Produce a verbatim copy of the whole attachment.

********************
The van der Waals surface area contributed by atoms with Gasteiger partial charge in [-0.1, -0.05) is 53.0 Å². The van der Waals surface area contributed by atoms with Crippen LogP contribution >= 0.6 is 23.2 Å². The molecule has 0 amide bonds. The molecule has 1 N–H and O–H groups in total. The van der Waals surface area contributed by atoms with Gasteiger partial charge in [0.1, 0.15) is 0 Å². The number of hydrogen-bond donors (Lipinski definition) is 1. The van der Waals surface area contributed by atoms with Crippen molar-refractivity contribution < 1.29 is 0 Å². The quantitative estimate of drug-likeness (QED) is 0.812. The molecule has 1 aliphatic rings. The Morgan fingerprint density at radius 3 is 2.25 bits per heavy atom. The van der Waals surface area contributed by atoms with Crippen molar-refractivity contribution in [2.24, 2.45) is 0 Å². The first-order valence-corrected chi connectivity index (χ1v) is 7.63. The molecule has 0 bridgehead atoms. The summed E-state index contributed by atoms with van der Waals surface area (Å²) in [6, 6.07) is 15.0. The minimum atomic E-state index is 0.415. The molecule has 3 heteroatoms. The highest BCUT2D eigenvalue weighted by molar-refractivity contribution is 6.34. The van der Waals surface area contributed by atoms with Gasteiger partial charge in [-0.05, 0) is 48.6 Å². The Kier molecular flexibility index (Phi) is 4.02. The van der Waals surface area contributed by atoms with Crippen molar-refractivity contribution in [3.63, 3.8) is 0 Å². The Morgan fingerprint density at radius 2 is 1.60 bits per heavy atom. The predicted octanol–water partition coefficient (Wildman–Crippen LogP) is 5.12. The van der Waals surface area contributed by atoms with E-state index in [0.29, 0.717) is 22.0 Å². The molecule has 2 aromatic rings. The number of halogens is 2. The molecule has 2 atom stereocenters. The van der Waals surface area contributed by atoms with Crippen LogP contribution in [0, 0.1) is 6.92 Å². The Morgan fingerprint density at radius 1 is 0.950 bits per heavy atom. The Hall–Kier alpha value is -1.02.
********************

The van der Waals surface area contributed by atoms with Gasteiger partial charge in [-0.1, -0.05) is 53.0 Å². The van der Waals surface area contributed by atoms with Crippen LogP contribution >= 0.6 is 23.2 Å². The molecule has 0 amide bonds. The molecule has 1 N–H and O–H groups in total. The van der Waals surface area contributed by atoms with Gasteiger partial charge in [0.1, 0.15) is 0 Å². The number of hydrogen-bond donors (Lipinski definition) is 1. The van der Waals surface area contributed by atoms with Crippen molar-refractivity contribution < 1.29 is 0 Å². The quantitative estimate of drug-likeness (QED) is 0.812. The molecule has 1 aliphatic rings. The Morgan fingerprint density at radius 3 is 2.25 bits per heavy atom. The van der Waals surface area contributed by atoms with Crippen molar-refractivity contribution in [2.24, 2.45) is 0 Å². The first-order valence-corrected chi connectivity index (χ1v) is 7.63. The molecule has 0 bridgehead atoms. The summed E-state index contributed by atoms with van der Waals surface area (Å²) in [6, 6.07) is 15.0. The minimum atomic E-state index is 0.415. The molecule has 3 heteroatoms. The highest BCUT2D eigenvalue weighted by molar-refractivity contribution is 6.34. The van der Waals surface area contributed by atoms with Gasteiger partial charge in [-0.05, 0) is 48.6 Å². The Kier molecular flexibility index (Phi) is 4.02. The van der Waals surface area contributed by atoms with Crippen molar-refractivity contribution in [3.63, 3.8) is 0 Å². The Morgan fingerprint density at radius 2 is 1.60 bits per heavy atom. The predicted octanol–water partition coefficient (Wildman–Crippen LogP) is 5.12. The van der Waals surface area contributed by atoms with E-state index in [0.29, 0.717) is 22.0 Å². The molecule has 2 aromatic rings. The number of halogens is 2. The molecule has 2 atom stereocenters. The van der Waals surface area contributed by atoms with Crippen LogP contribution in [0, 0.1) is 6.92 Å². The Morgan fingerprint density at radius 1 is 0.950 bits per heavy atom. The Hall–Kier alpha value is -1.02.